Thursday, 16 April 2009

Fame by the £1

Creative people, be they musicians, writers, painters, - I’ll use a generic term ‘artists’ - are usually broke. Except for the Damien Hirst’s of this world, creativity and income are often mutually exclusive.

Harvard psychologist Theresa Amabile found that a successful artists’ motivation is usually intrinsic and not driven externally by the rewards of money.
Ironically, she also found that rewards can lower creative performance levels.

Although money is welcome as it brings more freedom to create; opportunities to create and be valued for creative expression usually has precedence over making money. Artists will do anything for a chance to be artists but when there are more practitioners wanting this than people prepared to buy the end product; these chances usually mean forgoing financial rewards.

I have observed that the mechanisms by which artists come to market are very generally much the same for a novelist, musician or painter. In our capitalist economy, the market rewards a few artists handsomely whilst for the majority, money is always a concern, and especially whilst they undergo training or develop their skills as artists i.e. as students. Ambilie’s research also finds formal education seems essential in most outstanding creative achievements.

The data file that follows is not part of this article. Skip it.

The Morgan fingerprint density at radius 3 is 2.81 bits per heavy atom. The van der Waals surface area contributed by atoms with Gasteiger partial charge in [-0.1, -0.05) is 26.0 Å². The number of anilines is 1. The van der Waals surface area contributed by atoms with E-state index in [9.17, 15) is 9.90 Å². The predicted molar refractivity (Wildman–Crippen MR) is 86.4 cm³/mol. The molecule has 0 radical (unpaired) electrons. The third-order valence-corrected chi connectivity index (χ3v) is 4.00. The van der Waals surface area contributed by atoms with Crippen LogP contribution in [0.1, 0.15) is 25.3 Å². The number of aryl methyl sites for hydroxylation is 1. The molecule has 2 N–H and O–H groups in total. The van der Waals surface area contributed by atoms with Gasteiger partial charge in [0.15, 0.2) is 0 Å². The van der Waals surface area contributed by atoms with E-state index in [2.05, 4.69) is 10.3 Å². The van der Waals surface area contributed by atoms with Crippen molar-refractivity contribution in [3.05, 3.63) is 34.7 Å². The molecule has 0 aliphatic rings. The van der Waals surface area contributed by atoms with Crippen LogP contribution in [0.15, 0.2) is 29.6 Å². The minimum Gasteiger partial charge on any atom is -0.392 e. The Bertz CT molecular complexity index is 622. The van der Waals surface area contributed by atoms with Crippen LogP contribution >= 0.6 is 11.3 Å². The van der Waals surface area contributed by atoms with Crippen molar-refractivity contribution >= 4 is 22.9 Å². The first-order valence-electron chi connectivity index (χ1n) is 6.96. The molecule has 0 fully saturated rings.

Students of creative arts are usually broke too. Tuition is no longer free and if self-supported, the time required to study usually precludes lucrative employment and by definition student artists are at the beginning of their careers so have not accumulated wealth by their art.

What basically motivates artists is recognition and the ultimate manifestation of recognition is fame and so creative people, especially those wanting to exploit notoriety such as Damien Hirst, have always been concerned with acquiring it.

Until recently, unless fortunate to be ‘discovered’ accidentally, fame was otherwise expensive to acquire deliberately and the destiny of mainstream artists was generally controlled by a smaller number of gatekeepers at institutions who influenced the sources of patronage and controlled the media by which fame was generated.